Irritable bowel syndrome (IBS) is a disorder of the intestines. It is not a disease, but a group of symptoms caused by changes in the way the intestines work. It is fairly common, but the cause is not well understood.
Symptoms of IBS include:
Abdominal pain, discomfort, and cramping
Constipation or dry, hard stools
Feeling of incomplete bowel movements
It usually results in one of 3 patterns of symptoms:
Chronic abdominal pain and constipation
Recurring episodes of diarrhea, with or without pain
Alternating diarrhea and constipation
The goal of treatment is to control and relieve your symptoms, so you can lead a full and active life. There is no cure for IBS. But it can be managed.
Your diet did not cause your IBS, but it can affect it. No one diet works for everyone. Finding the best foods for you may take trial and error. Keep a food log to help find what foods made your symptoms worse. Below are some tips that may help you.
Eat more slowly. Eat smaller amounts at a time, but more often. Remember, you can always eat more, but cannot eat less once you’ve eaten too much.
High-fiber foods are complicated. While they may help relieve constipation, they can make your bloating, cramping, gas, and diarrhea worse.
Eat less sugar.
Try cutting out dairy products. Sometimes this helps.
Try cutting out foods that are high in fat and fatty meats.
You can control bloating or passing excess gas. Be careful with “gassy” vegetables and fruits like beans, cabbage, broccoli, and cauliflower.
Be careful with carbonated beverages and fruit juices. They can make your bloating and diarrhea worse.
Caffeine, alcohol, and stimulants can make symptoms worse. These include coffee, tea, sodas, energy drinks, and chocolate.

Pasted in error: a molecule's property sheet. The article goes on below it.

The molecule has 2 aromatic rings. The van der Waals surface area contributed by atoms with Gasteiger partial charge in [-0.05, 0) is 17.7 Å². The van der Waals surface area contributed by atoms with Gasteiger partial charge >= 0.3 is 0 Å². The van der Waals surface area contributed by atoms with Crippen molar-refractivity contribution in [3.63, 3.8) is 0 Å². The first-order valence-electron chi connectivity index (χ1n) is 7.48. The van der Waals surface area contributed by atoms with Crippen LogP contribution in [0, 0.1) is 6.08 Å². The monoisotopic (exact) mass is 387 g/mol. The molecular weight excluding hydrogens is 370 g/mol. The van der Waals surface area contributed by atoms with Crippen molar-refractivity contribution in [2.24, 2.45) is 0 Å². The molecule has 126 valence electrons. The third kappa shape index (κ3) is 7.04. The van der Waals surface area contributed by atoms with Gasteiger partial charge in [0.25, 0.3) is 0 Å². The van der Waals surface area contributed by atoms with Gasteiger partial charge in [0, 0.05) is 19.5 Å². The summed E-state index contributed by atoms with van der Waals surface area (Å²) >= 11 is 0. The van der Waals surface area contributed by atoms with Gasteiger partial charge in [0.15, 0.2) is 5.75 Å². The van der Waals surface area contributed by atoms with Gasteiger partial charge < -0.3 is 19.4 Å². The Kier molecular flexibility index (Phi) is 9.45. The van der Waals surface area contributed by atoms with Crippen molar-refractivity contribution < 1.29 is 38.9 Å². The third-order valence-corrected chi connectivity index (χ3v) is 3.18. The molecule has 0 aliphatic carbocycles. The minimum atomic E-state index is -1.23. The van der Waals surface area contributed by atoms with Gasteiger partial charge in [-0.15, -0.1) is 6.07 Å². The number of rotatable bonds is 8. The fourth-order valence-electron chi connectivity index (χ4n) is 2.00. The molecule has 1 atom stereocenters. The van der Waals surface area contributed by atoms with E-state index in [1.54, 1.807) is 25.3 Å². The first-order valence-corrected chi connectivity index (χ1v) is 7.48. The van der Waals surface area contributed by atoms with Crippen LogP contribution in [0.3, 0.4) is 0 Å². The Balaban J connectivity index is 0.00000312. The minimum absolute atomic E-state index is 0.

Look for factors that seem to worsen your symptoms. These include stress and emotions.
Although stress does not cause IBS, it may trigger flare-ups. Counseling can help you learn to handle stress. So can self-help measures like exercise, yoga, and meditation.
Depression can occur along with IBS. Your healthcare provider may prescribe antidepressant medicine. This may help with diarrhea, constipation, and cramping, as well as with symptoms of depression.
Smoking doesn't cause IBS, but can make the symptoms worse.
Your healthcare provider may prescribe medicines. Take them as directed. For acute flare-ups of your illness, your provider may give you prescription medicines.
Check with your healthcare provider before taking any medicines for diarrhea.
Avoid anti-inflammatory medicines like ibuprofen or naproxen.
Consider nutritional supplements. This is especially true if your diarrhea is prolonged, or you aren't eating or are losing weight
Follow up with your healthcare provider, or as advised. If a stool sample was taken or cultures were done, you will be told if your treatment needs to change. You can call as directed for the results.
Call your healthcare provider right away if any of these occur:
Abdominal pain gets worse
Constant abdominal pain moves to the right-lower abdomen
You can't keep liquids down because of vomiting
You have severe diarrhea
You have blood (red or black color) or mucus in your stool
You feel very weak or dizzy, faint, or have extreme thirst
You have a fever of 100.4ºF (38.0ºC) or higher, or as directed by your healthcare provider
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